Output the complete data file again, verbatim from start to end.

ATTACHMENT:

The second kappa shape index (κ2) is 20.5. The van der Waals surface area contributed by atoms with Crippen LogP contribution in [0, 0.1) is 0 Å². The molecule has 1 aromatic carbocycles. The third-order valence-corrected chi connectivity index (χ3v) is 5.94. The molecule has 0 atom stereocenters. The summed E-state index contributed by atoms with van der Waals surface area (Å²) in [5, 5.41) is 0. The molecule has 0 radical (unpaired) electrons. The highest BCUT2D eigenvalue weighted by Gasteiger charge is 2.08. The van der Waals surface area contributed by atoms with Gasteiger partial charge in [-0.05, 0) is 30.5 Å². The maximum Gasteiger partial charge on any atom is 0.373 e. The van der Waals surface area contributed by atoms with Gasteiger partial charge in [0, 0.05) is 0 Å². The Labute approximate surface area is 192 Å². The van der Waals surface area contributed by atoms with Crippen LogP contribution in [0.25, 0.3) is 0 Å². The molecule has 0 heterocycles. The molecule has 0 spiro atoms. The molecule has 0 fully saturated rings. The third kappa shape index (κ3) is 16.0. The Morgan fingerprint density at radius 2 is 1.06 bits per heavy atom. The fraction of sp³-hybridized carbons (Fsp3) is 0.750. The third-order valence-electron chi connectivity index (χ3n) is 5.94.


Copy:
The second kappa shape index (κ2) is 20.5. The van der Waals surface area contributed by atoms with Crippen LogP contribution in [0, 0.1) is 0 Å². The molecule has 1 aromatic carbocycles. The third-order valence-corrected chi connectivity index (χ3v) is 5.94. The molecule has 0 atom stereocenters. The summed E-state index contributed by atoms with van der Waals surface area (Å²) in [5, 5.41) is 0. The molecule has 0 radical (unpaired) electrons. The highest BCUT2D eigenvalue weighted by Gasteiger charge is 2.08. The van der Waals surface area contributed by atoms with Gasteiger partial charge in [-0.05, 0) is 30.5 Å². The maximum Gasteiger partial charge on any atom is 0.373 e. The van der Waals surface area contributed by atoms with Gasteiger partial charge in [0, 0.05) is 0 Å². The Labute approximate surface area is 192 Å². The van der Waals surface area contributed by atoms with Crippen LogP contribution in [0.25, 0.3) is 0 Å². The molecule has 0 heterocycles. The molecule has 0 spiro atoms. The molecule has 0 fully saturated rings. The third kappa shape index (κ3) is 16.0. The Morgan fingerprint density at radius 2 is 1.06 bits per heavy atom. The fraction of sp³-hybridized carbons (Fsp3) is 0.750. The third-order valence-electron chi connectivity index (χ3n) is 5.94.